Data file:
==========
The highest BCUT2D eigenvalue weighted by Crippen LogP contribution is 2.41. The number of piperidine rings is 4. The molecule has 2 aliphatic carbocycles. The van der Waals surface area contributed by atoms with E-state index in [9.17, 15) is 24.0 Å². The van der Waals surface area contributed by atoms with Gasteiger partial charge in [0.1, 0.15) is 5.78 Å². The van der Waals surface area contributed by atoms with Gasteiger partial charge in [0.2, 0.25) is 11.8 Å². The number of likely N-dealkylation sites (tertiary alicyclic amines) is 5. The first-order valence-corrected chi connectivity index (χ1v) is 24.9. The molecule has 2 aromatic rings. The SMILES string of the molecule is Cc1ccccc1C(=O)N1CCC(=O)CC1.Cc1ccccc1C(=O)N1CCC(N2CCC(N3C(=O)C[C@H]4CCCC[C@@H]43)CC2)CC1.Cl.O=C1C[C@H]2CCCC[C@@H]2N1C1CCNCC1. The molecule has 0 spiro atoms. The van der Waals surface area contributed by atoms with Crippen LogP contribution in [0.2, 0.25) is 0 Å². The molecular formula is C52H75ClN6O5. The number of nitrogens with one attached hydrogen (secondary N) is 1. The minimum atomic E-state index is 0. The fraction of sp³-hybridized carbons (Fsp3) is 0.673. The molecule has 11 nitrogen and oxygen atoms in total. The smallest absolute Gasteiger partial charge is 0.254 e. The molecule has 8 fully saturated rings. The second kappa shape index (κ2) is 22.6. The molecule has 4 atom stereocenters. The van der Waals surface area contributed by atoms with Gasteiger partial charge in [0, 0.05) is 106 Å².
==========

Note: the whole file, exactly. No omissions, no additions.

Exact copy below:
The highest BCUT2D eigenvalue weighted by Crippen LogP contribution is 2.41. The number of piperidine rings is 4. The molecule has 2 aliphatic carbocycles. The van der Waals surface area contributed by atoms with E-state index in [9.17, 15) is 24.0 Å². The van der Waals surface area contributed by atoms with Gasteiger partial charge in [0.1, 0.15) is 5.78 Å². The van der Waals surface area contributed by atoms with Gasteiger partial charge in [0.2, 0.25) is 11.8 Å². The number of likely N-dealkylation sites (tertiary alicyclic amines) is 5. The first-order valence-corrected chi connectivity index (χ1v) is 24.9. The molecule has 2 aromatic rings. The SMILES string of the molecule is Cc1ccccc1C(=O)N1CCC(=O)CC1.Cc1ccccc1C(=O)N1CCC(N2CCC(N3C(=O)C[C@H]4CCCC[C@@H]43)CC2)CC1.Cl.O=C1C[C@H]2CCCC[C@@H]2N1C1CCNCC1. The molecule has 0 spiro atoms. The van der Waals surface area contributed by atoms with Crippen LogP contribution in [0.2, 0.25) is 0 Å². The molecular formula is C52H75ClN6O5. The number of nitrogens with one attached hydrogen (secondary N) is 1. The minimum atomic E-state index is 0. The fraction of sp³-hybridized carbons (Fsp3) is 0.673. The molecule has 11 nitrogen and oxygen atoms in total. The smallest absolute Gasteiger partial charge is 0.254 e. The molecule has 8 fully saturated rings. The second kappa shape index (κ2) is 22.6. The molecule has 4 atom stereocenters. The van der Waals surface area contributed by atoms with Gasteiger partial charge in [0, 0.05) is 106 Å².